The IoT or Internet of Things is a term used to describe the network of physical objects, embedded with sensors and other technologies, which are connected via the internet with the intention of sharing real-time data and information.

What is an Internet of Things device?

Almost any object can be turned into an IoT device, as long as it has the capability of being connected to the internet to either communicate data or be controlled.

An example of this can be as simple as a lightbulb, such as the smart-lighting options available from . These lightbulbs are able to be connected to a home’s wifi using a bridge device, which then allows for customers to change their light settings via their phone.

Other examples of smart objects that are part of the IoT include thermostats, motion sensors, driverless vehicles or even children’s toys. On a larger scale, there could be small IoT components within a larger engine which is how the data is transmitted to a central hub, informing the controllers that it is operating correctly. One step above is the inclusion of various sensors and components that are building “smart cities”.

The history of IoT

Sensors and intelligence within objects were first introduced in the 1980s and can be seen in the example of the internet-connected . The simple display was used to tell members of the Carnegie Mellon University whether the machine contained any bottles, and what temperature they were, to prevent unfruitful trips to the machine.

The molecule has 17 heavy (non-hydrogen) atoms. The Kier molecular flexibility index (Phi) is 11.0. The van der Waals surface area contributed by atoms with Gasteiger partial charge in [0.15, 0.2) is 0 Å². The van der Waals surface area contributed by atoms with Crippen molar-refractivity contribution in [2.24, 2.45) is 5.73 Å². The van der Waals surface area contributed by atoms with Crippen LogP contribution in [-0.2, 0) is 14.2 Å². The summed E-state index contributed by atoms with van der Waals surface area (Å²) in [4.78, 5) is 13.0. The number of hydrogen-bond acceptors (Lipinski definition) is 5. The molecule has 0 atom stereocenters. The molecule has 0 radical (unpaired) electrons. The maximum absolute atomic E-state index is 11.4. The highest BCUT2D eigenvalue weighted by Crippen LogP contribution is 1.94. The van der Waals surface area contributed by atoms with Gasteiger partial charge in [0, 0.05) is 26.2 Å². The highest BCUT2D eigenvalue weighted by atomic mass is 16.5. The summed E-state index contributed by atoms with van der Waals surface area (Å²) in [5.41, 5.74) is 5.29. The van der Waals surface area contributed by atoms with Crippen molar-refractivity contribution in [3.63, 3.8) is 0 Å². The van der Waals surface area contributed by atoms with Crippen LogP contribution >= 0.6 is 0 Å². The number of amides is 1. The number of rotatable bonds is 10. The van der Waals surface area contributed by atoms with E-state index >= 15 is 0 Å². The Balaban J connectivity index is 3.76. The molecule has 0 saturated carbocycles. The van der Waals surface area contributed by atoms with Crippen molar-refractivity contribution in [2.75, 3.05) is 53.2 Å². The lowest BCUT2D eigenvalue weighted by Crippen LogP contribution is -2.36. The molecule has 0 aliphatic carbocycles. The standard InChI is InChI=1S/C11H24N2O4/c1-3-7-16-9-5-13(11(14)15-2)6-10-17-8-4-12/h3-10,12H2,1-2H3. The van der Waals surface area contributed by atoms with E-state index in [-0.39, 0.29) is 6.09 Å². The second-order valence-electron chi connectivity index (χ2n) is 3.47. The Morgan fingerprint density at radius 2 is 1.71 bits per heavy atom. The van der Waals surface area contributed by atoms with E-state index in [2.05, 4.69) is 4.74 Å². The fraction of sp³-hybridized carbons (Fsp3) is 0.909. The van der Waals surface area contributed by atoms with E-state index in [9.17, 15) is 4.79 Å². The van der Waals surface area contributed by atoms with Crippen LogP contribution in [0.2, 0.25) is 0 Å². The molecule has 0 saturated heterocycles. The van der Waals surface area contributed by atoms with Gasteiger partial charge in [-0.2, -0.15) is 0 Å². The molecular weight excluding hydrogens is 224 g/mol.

This early example was not sustainable on a mass scale until tags were widely used. RFID, or radio-frequency identification, is a small tag which includes a radio receiver and transmitter. When triggered by a reader, the tag will emit digital data, which is usually a tracking number.

By combining these tags and their connected devices with automated systems, it is possible to gather information to help someone with a particular task or learn from a process.

What is the Industrial Internet of Things?

The Industrial Internet of Things or IIoT is sometimes referred to as is the use of IoT technology in a business setting. The marriage of new tech with business processes. It works in a similar way to a consumer IoT setting, G rather than being used in the home, IoT devices are used alongside AI and machine learning to measure and optimise processes.

What does this mean for Manufacturing?

With the use of IoT, manufacturers can gain valuable insights from the live production line that will allow for proactive measures to be taken rather than retrospective maintenance. IoT can also be used to ensure increased accuracy and efficiency during output which would have the potential to reduce costs and improve performance over time. 8.

With a bigger perspective, over an entire supply chain, the implementation of IoT would be more accurate readings on material levels, higher control on the management of production and even the opportunity for new revenue for businesses, with additional sales from predictive maintenance further down the line.

Common uses for IIoT in manufacturing:

  • Smart manufacturing
  • Preventive and predictive maintenance
  • Smart power grids
  • Connected and smart logistics
  • Smart digital supply chains

IoT ties into Industry 4.0 and means that manufacturers are able to get real-time data about their products and production line. With a network of billions of devices, it is only a short while before IoT is commonplace in all commercialised manufacturing